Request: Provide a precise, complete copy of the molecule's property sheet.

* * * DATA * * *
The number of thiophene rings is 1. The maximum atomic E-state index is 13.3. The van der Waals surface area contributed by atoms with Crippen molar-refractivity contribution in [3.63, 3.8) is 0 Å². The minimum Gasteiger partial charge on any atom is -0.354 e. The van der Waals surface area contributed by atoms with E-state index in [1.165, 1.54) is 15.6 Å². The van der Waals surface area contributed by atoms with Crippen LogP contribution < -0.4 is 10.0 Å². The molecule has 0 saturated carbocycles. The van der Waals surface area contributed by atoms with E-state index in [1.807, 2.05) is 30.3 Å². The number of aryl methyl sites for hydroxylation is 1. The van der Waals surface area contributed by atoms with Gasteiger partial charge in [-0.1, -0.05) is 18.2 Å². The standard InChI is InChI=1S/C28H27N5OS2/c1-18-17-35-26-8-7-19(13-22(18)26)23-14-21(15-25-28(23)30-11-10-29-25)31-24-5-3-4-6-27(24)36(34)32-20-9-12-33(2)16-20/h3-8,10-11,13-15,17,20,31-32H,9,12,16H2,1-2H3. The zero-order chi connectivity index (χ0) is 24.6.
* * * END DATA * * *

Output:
The number of thiophene rings is 1. The maximum atomic E-state index is 13.3. The van der Waals surface area contributed by atoms with Crippen molar-refractivity contribution in [3.63, 3.8) is 0 Å². The minimum Gasteiger partial charge on any atom is -0.354 e. The van der Waals surface area contributed by atoms with E-state index in [1.165, 1.54) is 15.6 Å². The van der Waals surface area contributed by atoms with Crippen LogP contribution < -0.4 is 10.0 Å². The molecule has 0 saturated carbocycles. The van der Waals surface area contributed by atoms with E-state index in [1.807, 2.05) is 30.3 Å². The number of aryl methyl sites for hydroxylation is 1. The van der Waals surface area contributed by atoms with Gasteiger partial charge in [-0.1, -0.05) is 18.2 Å². The standard InChI is InChI=1S/C28H27N5OS2/c1-18-17-35-26-8-7-19(13-22(18)26)23-14-21(15-25-28(23)30-11-10-29-25)31-24-5-3-4-6-27(24)36(34)32-20-9-12-33(2)16-20/h3-8,10-11,13-15,17,20,31-32H,9,12,16H2,1-2H3. The zero-order chi connectivity index (χ0) is 24.6.